It’s impossible not to feel tiny when your eyes first land on Bell Works. A behemoth of a building, the sheer scale alone is large enough to hold almost three football fields. What once operated as a premier science laboratory in the 20th century now stands as a one-of-a-kind center for the community to enjoy. So much more than a futuristic hub with booming businesses and busy people, Bell Works in Holmdel, New Jersey is truly a sight to behold.
More impressive than the size of Bell Works is its dazzling interior. Inside the building’s glass and jet black shell is a cross-shaped atrium flooded with natural light. Modernist architect Eero Saarinen’s exposed hallways, meant to foster a sense of transparency and community, provide a spacious layout that has undergone subtle, yet effective upgrades throughout the last few decades.
A $27 million renovation began in 2013 to revamp the former laboratory as a solution to the area’s need for new bustling downtown. The result was a utopic, multi-purpose facility with everything from dining, auditoriums for community events, a fully stocked library, and an abundance of commercial business space. The first floor essentially operates as a mall, while the upper few are largely rented as workspace out to big companies. Local vendors often participate in pop-up flea markets the space holds often. All of the building’s functionality is complemented by its eco-friendly aesthetic. The towering walls are doused in greenery and plant life, dually vibrant and effective at purifying the air. Altogether, these amenities make up the magic of Bell Works.
Legacy of Science
Since its founding as Bell Telephone Laboratories in the 1920s, the Holmdel facility has stood as a beacon for ingenuity that has evolved with the ages. Its legacy and dedication to the advancement of science make it an incredibly storied building. Physicist Steven Chu won the Nobel Prize for his laser cooling work conducted at the lab in 1997.
Today, an ode to a specific out-of-this-world discovery is a sculpture near the front of the complex. Radio astronomy, which studies celestial objects as radio frequencies and was later used to support the Big Bang theory, was founded at Bell Telephone Laboratories in 1932. Discovered by Karl Jansky through a meticulously bent antenna on the building’s front yard, a metallic statue was built in its place nearly 70 years later to honor his legacy.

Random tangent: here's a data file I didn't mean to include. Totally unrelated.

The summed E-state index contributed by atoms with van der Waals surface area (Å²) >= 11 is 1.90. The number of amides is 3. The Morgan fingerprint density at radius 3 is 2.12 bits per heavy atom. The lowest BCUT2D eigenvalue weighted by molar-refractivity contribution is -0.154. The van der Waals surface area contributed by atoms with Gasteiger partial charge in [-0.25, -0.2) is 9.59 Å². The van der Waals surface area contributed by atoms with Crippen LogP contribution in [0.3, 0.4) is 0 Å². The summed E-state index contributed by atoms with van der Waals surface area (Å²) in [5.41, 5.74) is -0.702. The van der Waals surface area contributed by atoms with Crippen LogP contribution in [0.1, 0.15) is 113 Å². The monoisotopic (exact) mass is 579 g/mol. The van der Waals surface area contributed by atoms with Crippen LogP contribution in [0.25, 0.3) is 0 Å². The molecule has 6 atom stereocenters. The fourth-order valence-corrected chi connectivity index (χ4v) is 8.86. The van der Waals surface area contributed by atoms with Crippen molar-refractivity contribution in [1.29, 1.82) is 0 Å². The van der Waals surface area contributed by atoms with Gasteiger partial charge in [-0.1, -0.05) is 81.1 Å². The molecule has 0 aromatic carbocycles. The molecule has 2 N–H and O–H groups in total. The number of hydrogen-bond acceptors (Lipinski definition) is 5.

A Budding Ecosystem
Because Bell Works hosts hundreds of New Jersey visitors, it places a lot of attention on its aesthetics to elevate the experience. While some pop in for a quick bite for lunch, a large number of visitors like to find a cozy spot to settle into and work. They rest on colorful tube-like cushions that line the center of the atrium. Either that or they track down the beautifully designed, string-light adorned area at the back of the building that looks plucked out of a Hallmark movie. Many of these beautiful spaces were designed by Paola Zamudio, Founder of NPZ Style + Décor and Lead Designer of Bell Works.
The thousands of plants along the walls of Bell Works add to the narrative that the building is a buzzing ecosystem. The lively hum of active businesses, raging against the COVID-19 pandemic, is a testament to New Jerseyans and our perseverance. The two-million-square-foot interior offers a variety in retail and dining, as well as a weekly opening for local businesses to sell their goods. Every Wednesday is Bell Works Fresh, which invites artisans from all around the area to set up a booth. Everything from fresh pickles to candles encased in old liquor bottles is being sold at the ever eclectic farmers market, which stays open from 11-4 p.m..
Exploring The Grounds of Bell Works
The building is almost a quarter-mile long and has a walking track for visitors to use. Several dog owners bring their pets for a quick workout around the dog-friendly complex. COVID safety signs that enforce mask-wearing, along with a thermal scanner that detects fevers, gives a sense of security in a time we need it most.
The 472-acre grounds, an ellipses of two huge lawns and lakes, provide a scenic escape from the building Architectural Forum dubbed “The Biggest Mirror Ever.” There’s also a beautiful back patio that leads to a sky bridge on the aptly named Zen Lake. The building and its sprawling property are even available for wedding ceremonies. Several other events occur at Bell Works throughout the year, including a Shakespearean Bard festival, drive-in movies, and community fundraisers, who all find refuge at the all-purpose facility.
Be sure to pack a mask and some walking shoes before going to visit this incredible building. Try your hand at the Virtual Reality gaming store, or you can relax with a sundae from iconic Jersey Freeze. Blend into the college crowd with your laptop and headphones, or just come with friends to shop and hangout. Bell Works understands that people are craving community right now, and their multifaceted facility allows for exactly that.
Have you visited Bell Works in New Jersey? Let us know in the comments below your favorite part.
Main image courtesy of Bell Works